This deliciously robust take on hot chocolate is a delight any day of the week or season of the year. Whether as the perfect pick-me-up at the beginning of a busy day, or the ideal midday beverage when you are hankering for something sweet, the Feliz Lavanda is a satisfying accompaniment for any occasion. With added ice cream, and a dusting of cocoa powder, it’s near indulgent without overdoing it.

While this recipe makes one serving, double it and share it with someone you love. Even better, make a batch big enough for a few cups each, lay out all the toppings, and let friends build their own. Lavender is known for its laundry list of benefits for mind and body; such as relieving nausea, headaches, and anxiety. Cocoa is packed with antioxidants and is great for a healthy heart. Just as the Aztec emperor Montezuma II used cocoa to revitalize himself, you can too.

RECIPE

Ingredients:

  • 1 cup whole milk
  • ¼ teaspoon dried lavender
  • 1 tablespoon cocoa powder
  • 1 1/4 teaspoons maple syrup
  • A pinch of salt
  • 1 scoop of vanilla ice cream

Directions:

In a small pot, combine milk and dried lavender over low heat for three minutes. Turn off heat and let sit for an additional two minutes. Strain the milk back into the pot and warm over low heat. Pour the lavender-infused milk into the mini food processor. Add cocoa powder, maple syrup and a pinch of salt. Blend on high for 1 minute. Pour over ice cream. Serve.    

Lavender Hot Chocolate

If you spent any time in a bar last year, you very likely heard the buzz surrounding single-use straws. Little table tents and posters proclaiming “Straws suck” are everywhere. Across the nation, bars are eliminating single-use straws. But have you heard of single-use foods? No? Well, that’s where Kelsey Ramage, Iain Griffiths, and their concept-driven business called Tiki Trash, come into play.

Founded in 2016 by Ramage and Griffiths, co-workers at the time in a London cocktail bar, Tiki Trash aims to educate bartenders about the myriad values, and multiple uses an ingredient can offer a mixologist. While the name sounds sensational, the duo isn’t literally plucking items from a wastebasket and adding them to spirits. Rather, the idea is to “intercept” ingredients that would otherwise be headed for the trash and teach bartenders — professional and amateur —how to reuse them in creative ways.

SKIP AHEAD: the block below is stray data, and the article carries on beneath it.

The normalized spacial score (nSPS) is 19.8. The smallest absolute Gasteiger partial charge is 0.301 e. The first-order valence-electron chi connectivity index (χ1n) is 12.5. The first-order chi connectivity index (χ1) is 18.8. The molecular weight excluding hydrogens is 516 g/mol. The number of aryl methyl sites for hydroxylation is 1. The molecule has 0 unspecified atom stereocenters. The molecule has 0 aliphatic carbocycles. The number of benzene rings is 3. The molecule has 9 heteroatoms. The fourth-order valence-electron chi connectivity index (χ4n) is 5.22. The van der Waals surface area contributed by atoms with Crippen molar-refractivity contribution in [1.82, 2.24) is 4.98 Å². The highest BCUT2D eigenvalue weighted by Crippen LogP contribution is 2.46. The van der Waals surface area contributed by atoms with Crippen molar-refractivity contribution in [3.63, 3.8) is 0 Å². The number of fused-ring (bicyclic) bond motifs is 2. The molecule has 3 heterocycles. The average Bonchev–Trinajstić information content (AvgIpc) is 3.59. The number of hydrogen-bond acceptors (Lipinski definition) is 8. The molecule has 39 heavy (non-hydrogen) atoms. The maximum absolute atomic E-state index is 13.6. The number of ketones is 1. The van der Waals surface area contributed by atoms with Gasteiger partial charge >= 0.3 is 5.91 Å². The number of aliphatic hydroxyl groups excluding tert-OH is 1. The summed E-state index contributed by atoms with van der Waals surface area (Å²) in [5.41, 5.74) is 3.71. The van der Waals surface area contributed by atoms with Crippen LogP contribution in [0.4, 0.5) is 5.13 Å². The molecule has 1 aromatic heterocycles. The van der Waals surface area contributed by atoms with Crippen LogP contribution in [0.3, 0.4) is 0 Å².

“As bartenders,” says Griffiths, “we saw that chefs had a respect for the produce they were using, chefs had an understanding of the value of everything that came through the door. But the bartenders were missing it. So, we thought it’s about creating a mental shift.”

Since its inception, the two founders have traveled to over 100 cities and 120 events to spread their ideas at pop-up cocktail bars and educational seminars, partnering with food scientists and agricultural experts to ensure quality and sustainability. Upon learning about Tiki Trash, New York City bar Pouring Ribbons created a 24-drink menu without one single-use ingredient included.

Photography By- Lyndon French

No matter how diligent and scientific the duo’s messaging, the question remains: what is the average person’s reaction to a drink concocted, created, and poured by folks with the words “Tiki Trash” emblazoned on their chests? “We do make sure everyone knows this stuff hasn’t been in the trash and that it’s safe,” says Ramage. “And our recipes are researched. You just have to look to the non-profit, Rethink Food, in New York City, for another example of how effective this education can be.” Rethink has provided over 61,500 meals to the homeless from ingredients that would otherwise be destined to be thrown out.

Photography By- Lyndon French

While using foods in multiple applications saves the consumer money, it also helps the planet by slowing the growth of landfills. “If all the wasted, reusable food were a country”, explains Griffiths, “it would be the third largest carbon emitter in the world, behind only America and China. This alone is reason to rethink how we consider food waste,” he says.

But saving food can also be an enjoyable challenge. To imagine how one ingredient can be used multiple times can be a fun puzzle to crack. For example, the fennel greens chopped from the base can be used to garnish a cocktail. Or the lime juiced for a gin and tonic can be first peeled and those peels used to make lime bitters for a new ingredient offering.

Photography By- Steve Ryan

“There are so many hacks we can learn,” Griffiths says. “A single piece of citrus can provide 3-6 uses. We have to consider how we can hack the products we’re buying to get the most out of them. Sustainability has to be at the root of what we’re doing from now on.”